Emma Ding is the owner of Ningxia’s Jade Vineyard, one of China’s newest producers: 15 hectares of mainly Cabernet Sauvignon, Merlot, Chardonnay and Marselan planted in the desert-like foothills of the Helan Mountain range in the easterly province of Ningxia. It’s arid land, some 1200m above sea-level – in winter the vines must be buried in mounds of earth in order to survive temperatures that can plunge to minus 25C; in summer, highs can reach up to 35C, but due to the light-coloured, rocky soil, ground temperatures can be considerably higher.
This is the terroir that Ding first saw in 2013, and she instinctively knew it was where she would make wine. “In 2012, my heart told me, ‘You should have a vineyard – and you should establish it in China.’ After a very short period of research, in the spring of 2013, I came to Helan Mountain. When I saw this place, I decided after fifteen minutes that it was what I wanted.”
A graduate with a master’s degree in economics from Nankai Institute, Ding had followed a conventional career in banking. It was in 2005 that she decided she wanted to do more with her life, and so she left to look for something more fulfilling. “I didn’t have any plan for a career – I wanted to try everything. If it wasn’t right, I would change direction.” Something of a francophile already, she took French lessons and inspiration came with an article on wine given to her as a homework assignment.
“I can’t remember exactly what the article was,” she says, but she was intrigued enough (she hadn’t drunk any wine or spirits before that) to go out and buy a bottle of Margaux Cru Classé Château Ferrière, and a Sauvignon Blanc from Sancerre’s Henri Bourgeois. “I immediately understood what was meant by balance, complexity, and finish – it felt amazing. Then coincidentally, about two days later, I read a report in a Chinese newspaper about the wine import market, which made me think there was a huge gap in the market for fine wine in China.”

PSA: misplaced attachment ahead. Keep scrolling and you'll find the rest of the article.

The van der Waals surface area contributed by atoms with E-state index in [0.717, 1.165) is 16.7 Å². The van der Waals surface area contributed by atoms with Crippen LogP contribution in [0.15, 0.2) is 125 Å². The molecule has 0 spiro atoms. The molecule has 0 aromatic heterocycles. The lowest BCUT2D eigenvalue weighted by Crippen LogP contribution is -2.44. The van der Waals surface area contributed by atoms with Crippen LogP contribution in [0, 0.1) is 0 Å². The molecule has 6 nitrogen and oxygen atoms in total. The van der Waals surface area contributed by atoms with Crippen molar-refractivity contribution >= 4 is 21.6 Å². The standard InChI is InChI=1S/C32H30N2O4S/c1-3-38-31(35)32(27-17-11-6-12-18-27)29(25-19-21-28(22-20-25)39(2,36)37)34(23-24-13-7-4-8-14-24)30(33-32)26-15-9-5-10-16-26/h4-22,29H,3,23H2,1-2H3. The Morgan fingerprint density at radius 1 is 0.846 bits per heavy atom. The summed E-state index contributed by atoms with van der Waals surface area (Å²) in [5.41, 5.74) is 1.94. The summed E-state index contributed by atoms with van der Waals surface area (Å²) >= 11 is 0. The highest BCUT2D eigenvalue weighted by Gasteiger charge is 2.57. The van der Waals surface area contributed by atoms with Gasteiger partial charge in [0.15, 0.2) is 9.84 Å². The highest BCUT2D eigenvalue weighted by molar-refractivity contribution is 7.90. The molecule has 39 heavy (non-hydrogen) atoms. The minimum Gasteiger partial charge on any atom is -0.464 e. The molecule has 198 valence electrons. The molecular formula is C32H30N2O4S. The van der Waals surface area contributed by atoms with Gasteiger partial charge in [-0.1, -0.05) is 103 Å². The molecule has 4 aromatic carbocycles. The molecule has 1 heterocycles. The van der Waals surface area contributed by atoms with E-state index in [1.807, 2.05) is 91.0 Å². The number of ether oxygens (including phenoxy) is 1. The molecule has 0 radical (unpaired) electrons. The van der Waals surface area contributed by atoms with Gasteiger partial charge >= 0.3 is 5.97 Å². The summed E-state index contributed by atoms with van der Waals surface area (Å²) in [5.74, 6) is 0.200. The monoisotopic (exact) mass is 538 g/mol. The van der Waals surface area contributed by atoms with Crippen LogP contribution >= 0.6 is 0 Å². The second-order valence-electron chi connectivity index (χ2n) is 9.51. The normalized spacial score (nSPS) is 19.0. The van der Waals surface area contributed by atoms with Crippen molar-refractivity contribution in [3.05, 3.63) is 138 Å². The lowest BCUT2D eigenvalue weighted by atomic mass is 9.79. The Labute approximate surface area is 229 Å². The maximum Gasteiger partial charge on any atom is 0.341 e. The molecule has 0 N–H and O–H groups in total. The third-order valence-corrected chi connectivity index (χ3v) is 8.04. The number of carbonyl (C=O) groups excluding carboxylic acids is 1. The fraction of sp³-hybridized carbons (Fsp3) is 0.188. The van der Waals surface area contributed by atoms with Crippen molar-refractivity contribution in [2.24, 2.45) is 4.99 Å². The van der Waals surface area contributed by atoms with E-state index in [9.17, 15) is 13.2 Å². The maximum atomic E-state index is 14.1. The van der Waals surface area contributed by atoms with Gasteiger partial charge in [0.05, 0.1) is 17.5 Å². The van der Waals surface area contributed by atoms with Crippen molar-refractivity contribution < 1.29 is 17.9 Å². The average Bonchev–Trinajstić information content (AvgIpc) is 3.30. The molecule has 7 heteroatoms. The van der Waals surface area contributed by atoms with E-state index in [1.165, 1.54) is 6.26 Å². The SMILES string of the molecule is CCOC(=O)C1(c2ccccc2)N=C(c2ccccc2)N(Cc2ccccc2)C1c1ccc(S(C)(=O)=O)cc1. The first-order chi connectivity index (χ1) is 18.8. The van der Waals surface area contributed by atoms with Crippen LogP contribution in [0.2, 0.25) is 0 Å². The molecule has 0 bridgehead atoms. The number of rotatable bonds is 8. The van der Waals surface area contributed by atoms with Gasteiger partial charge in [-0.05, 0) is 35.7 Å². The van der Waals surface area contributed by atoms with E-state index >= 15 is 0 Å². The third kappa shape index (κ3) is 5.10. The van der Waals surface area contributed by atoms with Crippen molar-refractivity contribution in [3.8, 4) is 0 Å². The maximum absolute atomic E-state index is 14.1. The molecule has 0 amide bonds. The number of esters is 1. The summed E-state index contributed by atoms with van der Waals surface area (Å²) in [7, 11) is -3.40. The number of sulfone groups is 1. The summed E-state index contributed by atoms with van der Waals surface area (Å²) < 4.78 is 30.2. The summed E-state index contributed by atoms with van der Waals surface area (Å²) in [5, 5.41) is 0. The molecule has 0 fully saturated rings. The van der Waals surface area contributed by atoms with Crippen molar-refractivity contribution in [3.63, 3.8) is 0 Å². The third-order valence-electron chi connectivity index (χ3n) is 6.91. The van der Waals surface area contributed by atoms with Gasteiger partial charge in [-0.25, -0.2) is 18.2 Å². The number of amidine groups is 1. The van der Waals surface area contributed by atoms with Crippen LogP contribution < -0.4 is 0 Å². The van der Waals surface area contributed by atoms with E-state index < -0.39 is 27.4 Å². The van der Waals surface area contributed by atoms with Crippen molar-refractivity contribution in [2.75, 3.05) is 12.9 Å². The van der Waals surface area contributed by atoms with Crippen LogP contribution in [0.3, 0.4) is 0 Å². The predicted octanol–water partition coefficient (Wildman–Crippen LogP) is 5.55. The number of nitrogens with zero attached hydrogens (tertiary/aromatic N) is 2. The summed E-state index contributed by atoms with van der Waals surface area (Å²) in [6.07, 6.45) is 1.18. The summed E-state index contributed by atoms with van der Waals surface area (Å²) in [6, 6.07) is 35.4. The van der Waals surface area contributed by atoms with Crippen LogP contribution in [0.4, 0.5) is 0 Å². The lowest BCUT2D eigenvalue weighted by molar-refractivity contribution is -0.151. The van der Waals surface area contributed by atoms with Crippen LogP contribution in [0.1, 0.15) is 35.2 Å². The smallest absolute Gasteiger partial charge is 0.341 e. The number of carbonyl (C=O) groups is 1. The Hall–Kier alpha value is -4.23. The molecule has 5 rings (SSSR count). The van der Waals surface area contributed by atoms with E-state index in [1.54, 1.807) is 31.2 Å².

It took Ding precisely a week to decide she was going to start importing French wine, and by 2008, using savings and the proceeds of selling her house, she had opened her own wine retail operation Cave d’Emma. Within two years she had two shops and a wine club.
Moving from retail to actually producing the wine seemed a natural progression. Having identified the site, Ding and her team, including Shuzhen Zhou (one of China’s most respected winemakers and a veteran of Ningxia) and viticulturalist Wenyang Zhao, spent three years bringing the virgin land to a plantable state, removing thousands of tons of rocks from the light, alluvial soil.
It’s a very considerable investment (Ding is not saying how much), which includes the construction of a dramatic winery and visitor centre, its clean white walls hung with Ding’s abstract paintings, which also adorn the labels of the wine.
The wines themselves have been enthusiastically received by international critics. The IWSC gave the 2017 Hyacinth Cabernet Sauvignon 95 points and praised its harmony and “excellent winemaking”; at the IWSC 2020 Jade was awarded the “Wine Discovery 2019” Trophy.
These are expensive wines – the flagship Cabernet, the Messenger, retails at around $180 a bottle (so far they are only available in China and Hong Kong) but that’s in keeping with Ding’s ambition for Jade to be internationally and domestically recognised as an “iconic” winery.